Despite their presence outside many homes, we give surprisingly little thought to the fencing we use to secure our properties. Whether your fence is in place to provide a clear visual boundary for your young children and pets, or simply to clearly mark out your lot’s dimensions, it’s worth putting some thought into both the aesthetics and practical implications of your choice. There are a number of yard fencing options available, so take a look at this summary of the most popular materials. Just remember – always check whether you’ll need to apply for planning permission before building your fence, as regulations vary considerably worldwide.
Chain link face
These fences offer plenty of security and are generally the lowest-cost option available. Thanks to their impressive security credentials, chain link fences are often considered imposing and unattractive, but modern coloured plastic covers can be employed to help the metal stand out less. They also require minimal maintenance for up to ten years.
Perhaps the most commonly seen variety of fence, a wooden fence offers the best middle ground between price and efficacy. Best-known and often cited in their white picket variety as a telltale sign of American suburbia, their appeal is further increased by the number of customisation options. Wooden fences come in a much wider variety of shapes and designs than other materials, and can be stained, varnished or painted in any colour of your choice. However, the result of this is that wooden fences require more upkeep than some other fences in the long term: the wood needs to be treated to protect it from the elements, with both UV rays and rainwater capable of causing damage. You should expect to have to stain and treat your fence every four to five years.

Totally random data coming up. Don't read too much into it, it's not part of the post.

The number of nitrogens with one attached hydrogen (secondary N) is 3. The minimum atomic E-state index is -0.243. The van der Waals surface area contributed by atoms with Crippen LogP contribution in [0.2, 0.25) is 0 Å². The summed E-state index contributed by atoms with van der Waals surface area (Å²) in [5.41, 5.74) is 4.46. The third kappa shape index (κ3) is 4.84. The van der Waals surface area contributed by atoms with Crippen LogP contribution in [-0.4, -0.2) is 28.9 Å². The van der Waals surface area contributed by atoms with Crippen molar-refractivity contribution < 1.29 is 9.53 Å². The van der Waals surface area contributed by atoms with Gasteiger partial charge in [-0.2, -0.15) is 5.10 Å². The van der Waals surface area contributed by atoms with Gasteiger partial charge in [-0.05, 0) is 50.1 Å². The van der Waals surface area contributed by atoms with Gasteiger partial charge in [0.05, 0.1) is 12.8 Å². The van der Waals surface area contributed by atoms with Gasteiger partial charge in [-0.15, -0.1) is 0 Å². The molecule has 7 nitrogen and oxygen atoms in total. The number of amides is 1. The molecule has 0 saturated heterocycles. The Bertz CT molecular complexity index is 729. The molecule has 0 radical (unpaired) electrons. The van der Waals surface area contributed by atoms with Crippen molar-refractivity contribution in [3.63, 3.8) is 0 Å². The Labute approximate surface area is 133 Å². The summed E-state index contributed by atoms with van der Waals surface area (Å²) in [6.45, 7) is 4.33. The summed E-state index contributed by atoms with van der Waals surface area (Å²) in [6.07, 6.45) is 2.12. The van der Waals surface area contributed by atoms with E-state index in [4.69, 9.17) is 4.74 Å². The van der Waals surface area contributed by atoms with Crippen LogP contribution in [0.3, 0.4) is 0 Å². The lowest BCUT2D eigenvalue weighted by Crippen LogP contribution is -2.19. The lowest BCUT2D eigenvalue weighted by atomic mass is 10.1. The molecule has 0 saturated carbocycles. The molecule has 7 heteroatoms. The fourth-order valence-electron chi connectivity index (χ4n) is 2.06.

If you do decide to go with a wooden fence, there are two categories to consider: panel fencing and split rail fencing. The former offers the best option for privacy by minimising the spaces between planks, making it safest in terms of keeping pets and children in the garden. Split rail fences are somewhat more decorative, evoking a more rural, open style, while also being more cost-effective.
Alternatively, you can get a wooden look without the hassle of maintenance by installing a vinyl plastic fence. These fences look virtually identical to their wooden counterparts and require minimum effort to maintain, but do cost more. You can still choose between panel and split rail, but either one will likely cost up to four times more than the wooden original.
The most expensive material, wrought iron fences give you the best of all the other materials – the same aesthetic appeal as wood, the sturdiness of chain links and the minimal upkeep associated with a vinyl fence. Once you’ve installed and painted your fence, your work should be done for at least ten years.
At Engel & Völkers, we can ensure that even the fencing surrounding a property is to your liking. Our extensive experience with international real estate and local insider knowledge make us the ideal company to help find a home that suits you – down to the tiniest details. Visit our website for more details.